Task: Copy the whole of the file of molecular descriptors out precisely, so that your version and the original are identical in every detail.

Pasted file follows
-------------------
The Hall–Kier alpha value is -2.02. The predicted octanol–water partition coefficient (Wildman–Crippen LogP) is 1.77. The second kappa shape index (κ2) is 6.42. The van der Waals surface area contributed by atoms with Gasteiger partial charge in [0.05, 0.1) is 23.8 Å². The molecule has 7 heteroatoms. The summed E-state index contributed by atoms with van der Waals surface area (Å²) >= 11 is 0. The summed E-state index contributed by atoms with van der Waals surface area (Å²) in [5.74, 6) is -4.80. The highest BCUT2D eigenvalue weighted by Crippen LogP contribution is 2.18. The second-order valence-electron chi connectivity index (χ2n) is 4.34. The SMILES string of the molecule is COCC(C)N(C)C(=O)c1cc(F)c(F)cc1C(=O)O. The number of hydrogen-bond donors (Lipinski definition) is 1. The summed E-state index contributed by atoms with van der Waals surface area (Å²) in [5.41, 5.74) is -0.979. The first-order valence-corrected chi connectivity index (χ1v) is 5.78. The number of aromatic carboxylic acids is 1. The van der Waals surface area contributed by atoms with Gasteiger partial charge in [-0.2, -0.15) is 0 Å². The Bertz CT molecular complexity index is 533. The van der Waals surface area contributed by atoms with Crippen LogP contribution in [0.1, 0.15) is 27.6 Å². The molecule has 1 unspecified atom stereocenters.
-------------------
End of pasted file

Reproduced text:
The Hall–Kier alpha value is -2.02. The predicted octanol–water partition coefficient (Wildman–Crippen LogP) is 1.77. The second kappa shape index (κ2) is 6.42. The van der Waals surface area contributed by atoms with Gasteiger partial charge in [0.05, 0.1) is 23.8 Å². The molecule has 7 heteroatoms. The summed E-state index contributed by atoms with van der Waals surface area (Å²) >= 11 is 0. The summed E-state index contributed by atoms with van der Waals surface area (Å²) in [5.74, 6) is -4.80. The highest BCUT2D eigenvalue weighted by Crippen LogP contribution is 2.18. The second-order valence-electron chi connectivity index (χ2n) is 4.34. The SMILES string of the molecule is COCC(C)N(C)C(=O)c1cc(F)c(F)cc1C(=O)O. The number of hydrogen-bond donors (Lipinski definition) is 1. The summed E-state index contributed by atoms with van der Waals surface area (Å²) in [5.41, 5.74) is -0.979. The first-order valence-corrected chi connectivity index (χ1v) is 5.78. The number of aromatic carboxylic acids is 1. The van der Waals surface area contributed by atoms with Gasteiger partial charge in [-0.2, -0.15) is 0 Å². The Bertz CT molecular complexity index is 533. The van der Waals surface area contributed by atoms with Crippen LogP contribution in [0.1, 0.15) is 27.6 Å². The molecule has 1 unspecified atom stereocenters.